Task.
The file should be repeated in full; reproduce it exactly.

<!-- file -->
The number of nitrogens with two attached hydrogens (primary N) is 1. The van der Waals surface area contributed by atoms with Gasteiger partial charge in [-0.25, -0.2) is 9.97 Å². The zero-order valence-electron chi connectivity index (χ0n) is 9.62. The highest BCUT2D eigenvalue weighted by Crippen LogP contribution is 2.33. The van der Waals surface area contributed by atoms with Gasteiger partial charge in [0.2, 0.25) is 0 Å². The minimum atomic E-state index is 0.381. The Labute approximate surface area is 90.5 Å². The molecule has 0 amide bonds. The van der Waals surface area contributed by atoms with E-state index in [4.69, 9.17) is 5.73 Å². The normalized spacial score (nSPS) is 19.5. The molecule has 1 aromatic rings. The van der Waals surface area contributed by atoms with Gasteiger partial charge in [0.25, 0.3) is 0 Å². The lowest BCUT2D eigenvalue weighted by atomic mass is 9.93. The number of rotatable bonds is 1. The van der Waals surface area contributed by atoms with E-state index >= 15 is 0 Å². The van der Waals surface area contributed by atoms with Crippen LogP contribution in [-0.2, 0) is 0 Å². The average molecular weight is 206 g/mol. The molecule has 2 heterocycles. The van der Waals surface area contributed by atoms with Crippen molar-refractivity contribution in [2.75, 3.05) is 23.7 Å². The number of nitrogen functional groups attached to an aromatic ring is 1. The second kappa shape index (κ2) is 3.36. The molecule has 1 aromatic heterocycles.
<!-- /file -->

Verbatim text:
The number of nitrogens with two attached hydrogens (primary N) is 1. The van der Waals surface area contributed by atoms with Gasteiger partial charge in [-0.25, -0.2) is 9.97 Å². The zero-order valence-electron chi connectivity index (χ0n) is 9.62. The highest BCUT2D eigenvalue weighted by Crippen LogP contribution is 2.33. The van der Waals surface area contributed by atoms with Gasteiger partial charge in [0.2, 0.25) is 0 Å². The minimum atomic E-state index is 0.381. The Labute approximate surface area is 90.5 Å². The molecule has 0 amide bonds. The van der Waals surface area contributed by atoms with E-state index in [4.69, 9.17) is 5.73 Å². The normalized spacial score (nSPS) is 19.5. The molecule has 1 aromatic rings. The van der Waals surface area contributed by atoms with Gasteiger partial charge in [0.25, 0.3) is 0 Å². The lowest BCUT2D eigenvalue weighted by atomic mass is 9.93. The number of rotatable bonds is 1. The van der Waals surface area contributed by atoms with E-state index >= 15 is 0 Å². The van der Waals surface area contributed by atoms with Crippen LogP contribution in [-0.2, 0) is 0 Å². The average molecular weight is 206 g/mol. The molecule has 2 heterocycles. The van der Waals surface area contributed by atoms with Crippen molar-refractivity contribution in [2.75, 3.05) is 23.7 Å². The number of nitrogen functional groups attached to an aromatic ring is 1. The second kappa shape index (κ2) is 3.36. The molecule has 1 aromatic heterocycles.